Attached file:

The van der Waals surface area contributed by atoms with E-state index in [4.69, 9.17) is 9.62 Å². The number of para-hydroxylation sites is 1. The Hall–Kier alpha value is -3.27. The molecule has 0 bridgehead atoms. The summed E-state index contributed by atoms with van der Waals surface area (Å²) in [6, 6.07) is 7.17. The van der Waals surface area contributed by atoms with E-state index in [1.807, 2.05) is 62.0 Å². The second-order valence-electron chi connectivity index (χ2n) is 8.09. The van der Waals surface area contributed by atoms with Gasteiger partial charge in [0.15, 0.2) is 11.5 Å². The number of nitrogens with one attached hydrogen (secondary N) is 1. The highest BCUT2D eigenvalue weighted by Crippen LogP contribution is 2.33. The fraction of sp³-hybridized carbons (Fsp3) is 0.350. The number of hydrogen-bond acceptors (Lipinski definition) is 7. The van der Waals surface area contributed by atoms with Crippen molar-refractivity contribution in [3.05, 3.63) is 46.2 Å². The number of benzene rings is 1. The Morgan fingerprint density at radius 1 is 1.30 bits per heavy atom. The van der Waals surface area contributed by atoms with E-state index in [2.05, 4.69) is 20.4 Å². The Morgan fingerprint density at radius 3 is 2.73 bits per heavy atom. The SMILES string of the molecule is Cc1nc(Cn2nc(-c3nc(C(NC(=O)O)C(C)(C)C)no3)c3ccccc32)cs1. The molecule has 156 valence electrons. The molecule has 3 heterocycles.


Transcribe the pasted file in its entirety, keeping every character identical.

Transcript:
The van der Waals surface area contributed by atoms with E-state index in [4.69, 9.17) is 9.62 Å². The number of para-hydroxylation sites is 1. The Hall–Kier alpha value is -3.27. The molecule has 0 bridgehead atoms. The summed E-state index contributed by atoms with van der Waals surface area (Å²) in [6, 6.07) is 7.17. The van der Waals surface area contributed by atoms with E-state index in [1.807, 2.05) is 62.0 Å². The second-order valence-electron chi connectivity index (χ2n) is 8.09. The van der Waals surface area contributed by atoms with Gasteiger partial charge in [0.15, 0.2) is 11.5 Å². The number of nitrogens with one attached hydrogen (secondary N) is 1. The highest BCUT2D eigenvalue weighted by Crippen LogP contribution is 2.33. The fraction of sp³-hybridized carbons (Fsp3) is 0.350. The number of hydrogen-bond acceptors (Lipinski definition) is 7. The van der Waals surface area contributed by atoms with Crippen molar-refractivity contribution in [3.05, 3.63) is 46.2 Å². The number of benzene rings is 1. The Morgan fingerprint density at radius 1 is 1.30 bits per heavy atom. The van der Waals surface area contributed by atoms with E-state index in [2.05, 4.69) is 20.4 Å². The Morgan fingerprint density at radius 3 is 2.73 bits per heavy atom. The SMILES string of the molecule is Cc1nc(Cn2nc(-c3nc(C(NC(=O)O)C(C)(C)C)no3)c3ccccc32)cs1. The molecule has 156 valence electrons. The molecule has 3 heterocycles.